More than twenty years after his death, a quote from Durant, "A great civilization is not conquered from without until it has destroyed itself from within"[18] appeared as the opening graphic of Mel Gibson's 2006 film Apocalypto. Durant also served as the history consultant for Anthony Mann's 1964 film The Fall of the Roman Empire. The narration at the beginning and the end of the film is taken almost directly from Durant's work Caesar and Christ.[19]

On science and the Bible

In an article in 1927, he wrote his thoughts about reconciling the Bible and evolution:

As to harmonizing the theory of evolution with the Biblical account of creation, I do not believe it can be done, and I do not see why it should be. The story of Genesis is beautiful, and profoundly significant as symbolism: there is no good reason to torture it into conformity with modern theory.[20]

In 1967 Durant wrote:

You will not need to be told, now, that I am a theological skeptic, believing in neither the warlike God of the Hebrews, nor the punishing and rewarding God of the Christians. I see many evidences of order in the universe, but also many conditions that seem to be disorderly, as in the reckless whimsies of meteors, or the arrogant deviations of planetary orbits from the paths that our geometry would have required.[21]

On history and the Bible

In Our Oriental Heritage, Durant wrote:

The discoveries here summarized have restored considerable credit to those chapters of Genesis that record the early traditions of the Jews. In its outlines, and barring supernatural incidents, the story of the Jews as unfolded in the Old Testament has stood the test of criticism and archeology; every year adds corroboration from documents, monuments, or excavations.... We must accept the Biblical account provisionally until it is disproved.[22]

Selected bibliography

Will Durant's full bibliography can be found online.[23]

Little Blue Books contributions

The Story of Civilization


  1. ^ Other sources say it was in 1949.[12]


  1. ^ a b Rogers, Will (1966). Gragert, Steven K. (ed.). The Papers of Will Rogers. University of Oklahoma Press. p. 393.[dubious ] The details of this book appear to be wrong – see talk page
  2. ^ Durant, Will. "What is Philosophy?". Archived from the original on December 28, 2010.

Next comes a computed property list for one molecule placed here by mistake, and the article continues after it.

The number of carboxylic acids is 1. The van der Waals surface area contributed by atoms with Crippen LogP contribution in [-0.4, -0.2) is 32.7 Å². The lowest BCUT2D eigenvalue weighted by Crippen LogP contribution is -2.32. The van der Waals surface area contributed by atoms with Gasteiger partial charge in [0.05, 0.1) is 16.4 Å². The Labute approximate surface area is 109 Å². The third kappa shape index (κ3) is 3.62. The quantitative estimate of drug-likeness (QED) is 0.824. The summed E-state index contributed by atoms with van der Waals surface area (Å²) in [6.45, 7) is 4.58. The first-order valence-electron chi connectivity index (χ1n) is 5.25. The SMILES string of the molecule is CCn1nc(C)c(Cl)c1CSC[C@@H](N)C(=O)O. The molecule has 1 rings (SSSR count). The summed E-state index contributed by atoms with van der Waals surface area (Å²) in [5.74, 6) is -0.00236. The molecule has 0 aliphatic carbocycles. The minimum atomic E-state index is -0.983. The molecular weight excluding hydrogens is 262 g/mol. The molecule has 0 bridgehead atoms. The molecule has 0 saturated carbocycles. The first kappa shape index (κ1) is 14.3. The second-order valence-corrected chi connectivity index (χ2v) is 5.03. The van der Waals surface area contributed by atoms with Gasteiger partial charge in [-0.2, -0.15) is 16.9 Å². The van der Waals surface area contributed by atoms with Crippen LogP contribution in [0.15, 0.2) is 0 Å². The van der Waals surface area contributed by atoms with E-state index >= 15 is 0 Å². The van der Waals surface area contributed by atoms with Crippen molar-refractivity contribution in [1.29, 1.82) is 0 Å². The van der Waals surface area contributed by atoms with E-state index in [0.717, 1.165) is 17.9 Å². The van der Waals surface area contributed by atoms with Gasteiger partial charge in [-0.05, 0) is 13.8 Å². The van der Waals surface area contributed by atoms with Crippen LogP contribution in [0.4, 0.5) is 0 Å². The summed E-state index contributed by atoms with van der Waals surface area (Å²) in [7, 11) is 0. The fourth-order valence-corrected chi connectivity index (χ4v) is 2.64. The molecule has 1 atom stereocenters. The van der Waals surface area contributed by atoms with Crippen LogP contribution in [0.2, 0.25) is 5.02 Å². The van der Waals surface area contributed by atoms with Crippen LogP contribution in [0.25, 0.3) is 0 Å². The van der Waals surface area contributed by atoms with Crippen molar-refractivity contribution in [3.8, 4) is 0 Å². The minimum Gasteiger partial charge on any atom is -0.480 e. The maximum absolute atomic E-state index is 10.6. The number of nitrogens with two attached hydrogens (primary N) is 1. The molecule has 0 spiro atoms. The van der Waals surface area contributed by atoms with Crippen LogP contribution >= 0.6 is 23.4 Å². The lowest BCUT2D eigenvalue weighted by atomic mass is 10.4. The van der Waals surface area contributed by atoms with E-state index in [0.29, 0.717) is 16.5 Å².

3. ^ Durant, Will (1935). Our Oriental Heritage. Simon & Schuster. p. vii.
  4. ^ "Will Durant". Freedom From Religion Foundation. Retrieved May 29, 2020.
  5. ^ a b c d e f g Brennan, Elizabeth A.; Clarage, Elizabeth C. (1999). Who's Who of Pulitzer Prize Winners. Phoenix: Oryx Press. p. 257. ISBN 1-57356-111-8. OCLC 750569323 – via Google Books.
  6. ^ "The will to capture history". Hudson Reporter. November 4, 2010. Retrieved May 29, 2020.
  7. ^ a b c d Rubin, Joan Shelley. The Making of Middlebrow Culture, University of North Carolina Press (1992).
  8. ^ Durant, Will (1935). Our Oriental Heritage. Simon & Schuster. p. 1051.
  9. ^ Norton, Dan (Spring 2011), "A Symphony of History: Will Durant's The Story of Civilization", The Objective Standard, 6 (1), 3rd paragraph, retrieved May 29, 2012.
  10. ^ WUACC, archived from the original on March 10, 2007.
  11. ^ "Golden Plate Awardees of the American Academy of Achievement". www.achievement.org. American Academy of Achievement.
  12. ^ a b Interdependence, Will Durant Foundation, archived from the original on March 10, 2012.
  13. ^ Declaration (PDF), Will Durant foundation, archived from the original (PDF) on December 18, 2011.
  14. ^ Durant, Will. "Persia in the History of Civilization" (PDF). Addressing Iran-America Society. Mazda Publishers. Archived from the original (PDF) on July 23, 2011.
  15. ^ Tharoor, Shashi, (2019). Inglorious Empire: What the British Did to India. Minneapolis, Minnesota, Scribe Publications, pg. 1
  16. ^ Durant, Will, (1930). The Case for India, New York City, Simon & Schuster, p. 7
  17. ^ The Story of Civilization, Vol. 1, p. 71. See also this article's Discussion page.
  18. ^ "Epilogue—Why Rome fell", The Story of Civilization, vol. 3 Caesar And Christ, A great civilization is not conquered from without until it has destroyed itself from within. The essential causes of Rome's decline lay in her people, her morals, her class struggle, her failing trade, her bureaucratic despotism, her stifling taxes, her consuming wars.
  19. ^ Ward, Allen M. (2009). Winkler, Martin M. (ed.). History, Ancient and Modern, in The Fall of the Roman Empire. Chichester: Wiley-Blackwell. pp. 57. ISBN 9781405182232. ((cite book)): |work= ignored (help)
  20. ^ Durant, Will. Popular Science, October 1927.
  21. ^ Durant, Will. "Fallen Leaves", Simon and Schuster, December 2014.
  22. ^ Durant, Will. Our Oriental Heritage, 1963, MJF Books; p. 300 (footnote).
  23. ^ "Bibliography". Archived from the original on February 10, 2013.